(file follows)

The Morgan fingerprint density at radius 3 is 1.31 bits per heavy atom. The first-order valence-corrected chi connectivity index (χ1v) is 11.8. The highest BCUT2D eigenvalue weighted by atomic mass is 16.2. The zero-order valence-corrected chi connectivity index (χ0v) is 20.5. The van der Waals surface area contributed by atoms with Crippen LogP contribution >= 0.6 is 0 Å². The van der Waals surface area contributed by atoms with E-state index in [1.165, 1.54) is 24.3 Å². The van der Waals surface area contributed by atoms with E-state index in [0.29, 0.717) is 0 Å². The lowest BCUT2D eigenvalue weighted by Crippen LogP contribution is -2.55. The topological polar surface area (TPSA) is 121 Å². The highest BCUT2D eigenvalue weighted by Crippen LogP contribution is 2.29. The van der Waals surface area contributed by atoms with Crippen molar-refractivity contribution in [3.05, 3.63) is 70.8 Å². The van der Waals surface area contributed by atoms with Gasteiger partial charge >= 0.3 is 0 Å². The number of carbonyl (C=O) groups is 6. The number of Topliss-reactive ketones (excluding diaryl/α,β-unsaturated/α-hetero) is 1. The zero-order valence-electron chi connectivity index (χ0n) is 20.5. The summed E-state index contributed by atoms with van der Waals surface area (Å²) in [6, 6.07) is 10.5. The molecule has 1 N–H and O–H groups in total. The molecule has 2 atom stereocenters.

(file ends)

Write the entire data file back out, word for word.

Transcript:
The Morgan fingerprint density at radius 3 is 1.31 bits per heavy atom. The first-order valence-corrected chi connectivity index (χ1v) is 11.8. The highest BCUT2D eigenvalue weighted by atomic mass is 16.2. The zero-order valence-corrected chi connectivity index (χ0v) is 20.5. The van der Waals surface area contributed by atoms with Crippen LogP contribution >= 0.6 is 0 Å². The van der Waals surface area contributed by atoms with E-state index in [1.165, 1.54) is 24.3 Å². The van der Waals surface area contributed by atoms with E-state index in [0.29, 0.717) is 0 Å². The lowest BCUT2D eigenvalue weighted by Crippen LogP contribution is -2.55. The topological polar surface area (TPSA) is 121 Å². The highest BCUT2D eigenvalue weighted by Crippen LogP contribution is 2.29. The van der Waals surface area contributed by atoms with Crippen molar-refractivity contribution in [3.05, 3.63) is 70.8 Å². The van der Waals surface area contributed by atoms with Gasteiger partial charge >= 0.3 is 0 Å². The number of carbonyl (C=O) groups is 6. The number of Topliss-reactive ketones (excluding diaryl/α,β-unsaturated/α-hetero) is 1. The zero-order valence-electron chi connectivity index (χ0n) is 20.5. The summed E-state index contributed by atoms with van der Waals surface area (Å²) in [6, 6.07) is 10.5. The molecule has 1 N–H and O–H groups in total. The molecule has 2 atom stereocenters.